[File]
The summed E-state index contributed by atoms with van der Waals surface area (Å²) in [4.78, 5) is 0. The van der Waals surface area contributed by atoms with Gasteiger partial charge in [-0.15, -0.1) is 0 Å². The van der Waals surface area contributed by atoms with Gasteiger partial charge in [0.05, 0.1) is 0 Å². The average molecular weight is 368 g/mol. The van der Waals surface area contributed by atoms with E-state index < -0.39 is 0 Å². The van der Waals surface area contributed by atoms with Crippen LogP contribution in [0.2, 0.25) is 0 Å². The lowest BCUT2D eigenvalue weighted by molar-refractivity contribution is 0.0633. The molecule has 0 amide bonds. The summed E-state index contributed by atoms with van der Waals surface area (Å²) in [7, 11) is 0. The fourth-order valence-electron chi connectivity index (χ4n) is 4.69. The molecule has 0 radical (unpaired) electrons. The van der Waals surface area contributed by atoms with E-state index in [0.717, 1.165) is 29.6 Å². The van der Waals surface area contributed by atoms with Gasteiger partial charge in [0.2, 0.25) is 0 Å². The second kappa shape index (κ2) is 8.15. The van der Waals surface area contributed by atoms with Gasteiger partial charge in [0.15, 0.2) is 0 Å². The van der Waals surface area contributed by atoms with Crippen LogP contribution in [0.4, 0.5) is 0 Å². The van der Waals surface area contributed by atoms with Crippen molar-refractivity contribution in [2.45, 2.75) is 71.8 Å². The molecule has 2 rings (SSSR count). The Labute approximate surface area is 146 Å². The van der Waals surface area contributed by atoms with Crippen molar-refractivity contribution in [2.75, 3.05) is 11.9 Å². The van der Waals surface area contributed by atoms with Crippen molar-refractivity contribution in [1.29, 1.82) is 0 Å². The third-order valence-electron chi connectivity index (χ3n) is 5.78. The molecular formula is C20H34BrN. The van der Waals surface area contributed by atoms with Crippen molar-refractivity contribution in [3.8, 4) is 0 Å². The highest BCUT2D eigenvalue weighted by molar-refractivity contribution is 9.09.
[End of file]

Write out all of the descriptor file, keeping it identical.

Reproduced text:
The summed E-state index contributed by atoms with van der Waals surface area (Å²) in [4.78, 5) is 0. The van der Waals surface area contributed by atoms with Gasteiger partial charge in [-0.15, -0.1) is 0 Å². The van der Waals surface area contributed by atoms with Gasteiger partial charge in [0.05, 0.1) is 0 Å². The average molecular weight is 368 g/mol. The van der Waals surface area contributed by atoms with E-state index < -0.39 is 0 Å². The van der Waals surface area contributed by atoms with Crippen LogP contribution in [0.2, 0.25) is 0 Å². The lowest BCUT2D eigenvalue weighted by molar-refractivity contribution is 0.0633. The molecule has 0 amide bonds. The summed E-state index contributed by atoms with van der Waals surface area (Å²) in [7, 11) is 0. The fourth-order valence-electron chi connectivity index (χ4n) is 4.69. The molecule has 0 radical (unpaired) electrons. The van der Waals surface area contributed by atoms with E-state index in [0.717, 1.165) is 29.6 Å². The van der Waals surface area contributed by atoms with Gasteiger partial charge in [0.2, 0.25) is 0 Å². The second kappa shape index (κ2) is 8.15. The van der Waals surface area contributed by atoms with Gasteiger partial charge in [0.15, 0.2) is 0 Å². The van der Waals surface area contributed by atoms with Crippen LogP contribution in [0.4, 0.5) is 0 Å². The van der Waals surface area contributed by atoms with Crippen molar-refractivity contribution in [2.45, 2.75) is 71.8 Å². The molecule has 2 rings (SSSR count). The Labute approximate surface area is 146 Å². The van der Waals surface area contributed by atoms with Crippen molar-refractivity contribution in [2.75, 3.05) is 11.9 Å². The van der Waals surface area contributed by atoms with Crippen molar-refractivity contribution in [1.29, 1.82) is 0 Å². The third-order valence-electron chi connectivity index (χ3n) is 5.78. The molecular formula is C20H34BrN. The van der Waals surface area contributed by atoms with Crippen molar-refractivity contribution in [3.8, 4) is 0 Å². The highest BCUT2D eigenvalue weighted by molar-refractivity contribution is 9.09.